This is one of the few books I’ve read multiple times. Each time I read it, I find my life reflected in the story and take different things from it. As a young teen, I enjoyed a good story about love and hate and overcoming adversity. As a recently divorced woman, I thought it was about finding my own inner strength and relying on no one but myself. As a middle-aged mother, I now read it as a story of surviving the things life throws at me and keeping a firm grasp on who I am rather than who others perceive me to be.

Becoming Michelle Obama by Michelle Obama

Politics aside, this book had me enraptured. It spoke to me as a driven law student who found marriage and motherhood and made decisions about her career and life path. It showed me that compromise in marriage and putting aside personal goals for family is not relegated to the masses. I appreciated that someone who lives so much in the public eye could share such a personal story that resonated with me as a mom, wife, and lawyer. I listened to this audio book during a long drive on a particularly difficult case. And it served to remind me that we are all just doing our best to get through this life thing. We are more alike than different in so many ways.

Nancy Drew series by Carolyn Keene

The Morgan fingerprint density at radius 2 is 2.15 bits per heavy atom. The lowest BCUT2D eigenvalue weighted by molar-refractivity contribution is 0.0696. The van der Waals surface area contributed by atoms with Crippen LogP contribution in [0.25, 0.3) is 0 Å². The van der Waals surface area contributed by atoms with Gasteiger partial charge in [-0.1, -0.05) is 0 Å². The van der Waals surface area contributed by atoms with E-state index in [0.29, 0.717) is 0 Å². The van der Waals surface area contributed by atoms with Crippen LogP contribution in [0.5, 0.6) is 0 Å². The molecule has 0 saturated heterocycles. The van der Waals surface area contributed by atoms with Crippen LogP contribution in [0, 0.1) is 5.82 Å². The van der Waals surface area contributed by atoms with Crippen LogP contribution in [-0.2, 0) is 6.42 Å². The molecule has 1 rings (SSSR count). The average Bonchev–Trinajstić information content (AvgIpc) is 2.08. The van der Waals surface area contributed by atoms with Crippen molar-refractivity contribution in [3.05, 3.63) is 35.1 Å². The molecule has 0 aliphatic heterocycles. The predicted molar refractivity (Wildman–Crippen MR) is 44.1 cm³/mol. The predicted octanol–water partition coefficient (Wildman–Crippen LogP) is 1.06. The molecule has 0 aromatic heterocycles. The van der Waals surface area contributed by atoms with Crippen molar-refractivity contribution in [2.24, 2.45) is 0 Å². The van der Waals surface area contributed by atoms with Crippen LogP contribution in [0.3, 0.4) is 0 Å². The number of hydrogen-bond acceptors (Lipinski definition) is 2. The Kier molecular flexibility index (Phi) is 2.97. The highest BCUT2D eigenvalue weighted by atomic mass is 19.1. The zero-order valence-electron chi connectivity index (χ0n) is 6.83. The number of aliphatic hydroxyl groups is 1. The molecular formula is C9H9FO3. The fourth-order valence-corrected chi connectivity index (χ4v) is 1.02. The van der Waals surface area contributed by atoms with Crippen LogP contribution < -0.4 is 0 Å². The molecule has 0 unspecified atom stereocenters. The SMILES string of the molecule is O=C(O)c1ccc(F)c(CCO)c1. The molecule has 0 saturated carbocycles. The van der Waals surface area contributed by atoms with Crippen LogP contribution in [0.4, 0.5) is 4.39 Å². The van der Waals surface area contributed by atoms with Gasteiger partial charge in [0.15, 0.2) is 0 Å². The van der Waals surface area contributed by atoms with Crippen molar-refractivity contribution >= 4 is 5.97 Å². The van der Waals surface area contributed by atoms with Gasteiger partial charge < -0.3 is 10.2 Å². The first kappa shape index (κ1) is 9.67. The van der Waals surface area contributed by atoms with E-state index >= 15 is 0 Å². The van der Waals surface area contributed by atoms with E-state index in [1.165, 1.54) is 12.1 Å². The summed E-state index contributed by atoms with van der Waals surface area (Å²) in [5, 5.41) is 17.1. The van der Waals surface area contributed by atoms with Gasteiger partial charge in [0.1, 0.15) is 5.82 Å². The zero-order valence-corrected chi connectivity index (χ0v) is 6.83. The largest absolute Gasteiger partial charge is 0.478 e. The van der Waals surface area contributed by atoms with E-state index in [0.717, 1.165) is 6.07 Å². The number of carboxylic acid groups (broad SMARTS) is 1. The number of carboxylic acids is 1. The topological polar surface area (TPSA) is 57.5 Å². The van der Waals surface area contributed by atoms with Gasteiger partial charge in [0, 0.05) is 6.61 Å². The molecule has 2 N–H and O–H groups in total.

Nancy Drew proved she was smarter, faster, and better than the boys around her. She solved mysteries with class. I had a collection of hardbound Nancy Drew books and read them repeatedly. They were formulaic, and I always knew “whodunit” long before the end. But that didn’t matter. I kept reading to see how Nancy was going to figure it out and reveal the mystery to everyone else.

Stranger in a Strange Land by Robert A. Heinlein

The child of the first humans to reach Mars is raised by Martians. He is eventually found and returns to earth an instant celebrity. The book is about how he adapts to earth. It’s about being an outsider despite the fact that you are among your own people. It’s about finding your way. And it’s a pretty harsh commentary on humanity at the time. The book was published in 1961 and is, in some ways, tied to that time. But it’s also completely timeless in its take on finding your own way.

Roots: The Saga of an American Family by Alexander Haley